Several autoantibodies directed against cardiac cellular proteins including G-protein-linked receptors, contractile proteins and mitochondrial proteins, have been identified in patients with dilated cardiomyopathy (DCM). Among these autoantibodies, anti-β1-adrenoreceptor (AR) antibodies have long been discussed in terms of their pathogenetic role in DCM. Anti-β1-AR antibody-positive patients with DCM showed significant deterioration of NYHA functional class as well as reduced cardiac function compared to those in autoantibody-negative patients. Various studies with a limited number of patients indicate that the use of immunoadsorption to eliminate immunoglobulin G (IgG) significantly improves cardiac performance and clinical status in heart failure patients. Since removal of autoantibodies of the IgG3 subclass induces hemodynamic improvement and an increase in the left ventricular ejection fraction, antibodies belonging to IgG3 such as anti-β1-AR antibodies might play an important role in reducing cardiac function in patients with DCM. According to a recent report, however, the effect of hemodynamic improvement by immunoadsorption threapy was similar among patients who were positive and negative for anti-β1-AR antibodies, indicating that the beneficial effects of immunoadsorption might be not directly associated with the selective elimination of the β1-AR autoantibodies. Immunoadsorption therapy is a new therapeutic option for patients with DCM and heart failure, but further investigations are required to elucidate the specific antigens of cardiac autoantibodies responsible for the hemodynamic effects.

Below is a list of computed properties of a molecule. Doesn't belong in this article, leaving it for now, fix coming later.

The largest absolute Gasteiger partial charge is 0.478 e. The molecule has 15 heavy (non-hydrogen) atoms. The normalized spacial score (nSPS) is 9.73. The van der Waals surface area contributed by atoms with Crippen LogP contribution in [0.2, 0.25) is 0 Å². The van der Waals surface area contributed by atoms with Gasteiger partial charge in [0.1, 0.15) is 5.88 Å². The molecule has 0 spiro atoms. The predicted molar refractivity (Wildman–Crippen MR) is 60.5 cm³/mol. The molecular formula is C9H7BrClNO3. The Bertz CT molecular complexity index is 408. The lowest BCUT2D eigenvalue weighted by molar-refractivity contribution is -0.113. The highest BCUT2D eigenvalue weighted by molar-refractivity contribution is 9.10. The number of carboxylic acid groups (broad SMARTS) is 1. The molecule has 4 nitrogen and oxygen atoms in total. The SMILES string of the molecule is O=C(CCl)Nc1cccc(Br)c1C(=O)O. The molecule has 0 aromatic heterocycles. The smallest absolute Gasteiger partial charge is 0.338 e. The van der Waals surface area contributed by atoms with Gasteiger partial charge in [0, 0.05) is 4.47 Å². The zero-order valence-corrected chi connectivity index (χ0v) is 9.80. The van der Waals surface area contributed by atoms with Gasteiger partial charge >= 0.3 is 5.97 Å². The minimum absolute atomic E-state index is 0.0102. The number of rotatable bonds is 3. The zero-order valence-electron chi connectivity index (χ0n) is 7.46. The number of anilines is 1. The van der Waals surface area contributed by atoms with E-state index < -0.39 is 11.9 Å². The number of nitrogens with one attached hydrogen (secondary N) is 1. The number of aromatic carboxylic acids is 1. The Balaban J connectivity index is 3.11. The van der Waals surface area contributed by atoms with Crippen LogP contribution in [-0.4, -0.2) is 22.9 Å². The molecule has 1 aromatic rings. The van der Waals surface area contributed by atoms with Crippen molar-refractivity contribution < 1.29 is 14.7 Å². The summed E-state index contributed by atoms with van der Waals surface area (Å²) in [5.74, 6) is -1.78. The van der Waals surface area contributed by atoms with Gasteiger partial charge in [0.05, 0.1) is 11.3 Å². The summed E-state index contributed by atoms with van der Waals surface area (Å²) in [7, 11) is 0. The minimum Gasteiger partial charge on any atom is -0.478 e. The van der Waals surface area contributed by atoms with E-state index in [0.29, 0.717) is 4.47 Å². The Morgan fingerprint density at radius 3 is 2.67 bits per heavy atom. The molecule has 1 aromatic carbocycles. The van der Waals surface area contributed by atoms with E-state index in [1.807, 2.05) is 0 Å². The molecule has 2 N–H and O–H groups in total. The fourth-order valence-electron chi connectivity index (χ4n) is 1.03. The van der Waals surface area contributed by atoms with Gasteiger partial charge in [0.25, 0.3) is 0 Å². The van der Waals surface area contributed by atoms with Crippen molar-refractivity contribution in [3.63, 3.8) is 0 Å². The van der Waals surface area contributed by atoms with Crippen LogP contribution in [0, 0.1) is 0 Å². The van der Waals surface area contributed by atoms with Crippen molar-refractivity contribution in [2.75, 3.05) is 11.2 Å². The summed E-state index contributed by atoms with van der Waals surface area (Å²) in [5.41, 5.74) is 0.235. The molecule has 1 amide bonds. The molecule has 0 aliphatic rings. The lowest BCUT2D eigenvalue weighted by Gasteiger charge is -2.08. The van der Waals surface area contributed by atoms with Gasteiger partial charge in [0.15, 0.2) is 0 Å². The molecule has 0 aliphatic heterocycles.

Keywords: Cardiomyopathy, adrenoreceptor, autoantibody, immunoadsorption, heart failure
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